Observing the Mind in Lockdown

“Understand that thoughts are thoughts. If they are unreasonable, reason with them, even if you have no reason left. You are the observer of your mind, not its victim.” Matt Haig 

It’s difficult isn’t it – this observing lockdown.

It’s especially difficult for people living on their own, those shielding and those trapped inside a home with a violent partner or parent.

More attention is now being paid to mental health issues. It was always the add on, the extra to health expenditure – to the provision of services.

People who are in the shielded category are now being asked to remain in self isolation till 31st of July. They can go outside now into public places so long as those areas are not busy. People in care homes who are shielding cannot even do that.

Public Health Scotland have a survey for those in the shielded category.

Link: Covid19 Shielding Impact and Experience Survey

It takes 15 minutes and if you are in that category or you care for someone who is I would encourage you to send in your experience of lockdown and the measures put in place.

It is only open until Sunday, June 14th 2020 which is quite a short time but it is important that lessons are learned from the way the pandemic has been managed.

Many of those in the shielding category will also be living on their own.

For all of us, living on our own, we have had no physical contact since the start of lockdown – and some people went into self isolation before that.

It is like being in solitary confinement with little breaks – small tantalising moments of freedom when you go for a walk or to get essential supplies.

There are days when it is extremely difficult.

If you have someone you can phone or contact online, please do – they very likely will be feeling the same way. No one is enjoying this.

 Maintaining Social Contact Essential For Wellbeing

Keep talking Covid 19

Even a brief conversation – just to hear the voice of someone else – to know that others out there care about you – makes a huge difference to your day.

And for all the awfulness, the days of feeling down about living on my own, I am in good physical health. I do not have to share my home with someone who would abuse me or my children.

People living in homes with the constant threat of domestic violence have a much worse situation to deal with.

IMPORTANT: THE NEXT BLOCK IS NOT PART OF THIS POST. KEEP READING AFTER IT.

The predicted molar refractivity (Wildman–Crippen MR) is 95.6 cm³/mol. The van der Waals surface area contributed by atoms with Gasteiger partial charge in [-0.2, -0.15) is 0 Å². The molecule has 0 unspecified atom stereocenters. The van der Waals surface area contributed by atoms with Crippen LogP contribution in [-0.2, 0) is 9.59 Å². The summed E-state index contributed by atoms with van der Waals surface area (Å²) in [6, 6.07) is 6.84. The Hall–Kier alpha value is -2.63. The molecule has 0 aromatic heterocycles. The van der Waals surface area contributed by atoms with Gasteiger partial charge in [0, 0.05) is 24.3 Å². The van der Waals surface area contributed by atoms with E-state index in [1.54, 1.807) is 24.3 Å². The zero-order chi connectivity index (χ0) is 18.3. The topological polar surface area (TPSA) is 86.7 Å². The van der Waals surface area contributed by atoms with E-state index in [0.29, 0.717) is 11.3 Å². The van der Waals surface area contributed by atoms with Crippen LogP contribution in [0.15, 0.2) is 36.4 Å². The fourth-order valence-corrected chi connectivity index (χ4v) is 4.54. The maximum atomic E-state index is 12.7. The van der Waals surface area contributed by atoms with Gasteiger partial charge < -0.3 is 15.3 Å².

And although this time of isolation and lack of physical contact is hard to get through people do it not only to protect themselves – but to protect others.

What you are doing has prevented the spread of Covid19.

When the public inquiry is held into the management of this public health crisis and we look at how we did – and how other nations who dealt differently have dealt with it, like New Zealand and the Faroe Islands – we need lessons to be learned.

We need  government at every level to address: early preventative measures; the importance of clear public health communication at a local level; transparency; training; PPE supply that is fit for purpose (and fits the wearer); universal basic income; social care reform; and mental health services. I’m sure there are many more that can be added to this list.

I’ve read a lot of nonsense about how this self isolation will make you stronger. You were already strong. You are strong. You are not weak and never were because you have days when you feel down. This too shall pass.

“You, yourself as much as anybody in the entire universe, deserve your love and affection” The Buddah

Seaweed heart B Bell

Seaweed Heart Credit: Bell

Reporter: Fiona Grahame

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2 replies »

  1. Since I’ve never had to be in the middle of things, self isolation hasn’t been an issue. Actually, it’s been the exact opposite. I don’t want it to end! All my projects at home are getting done, I’ve completed writing a new novel, and taught three classes.

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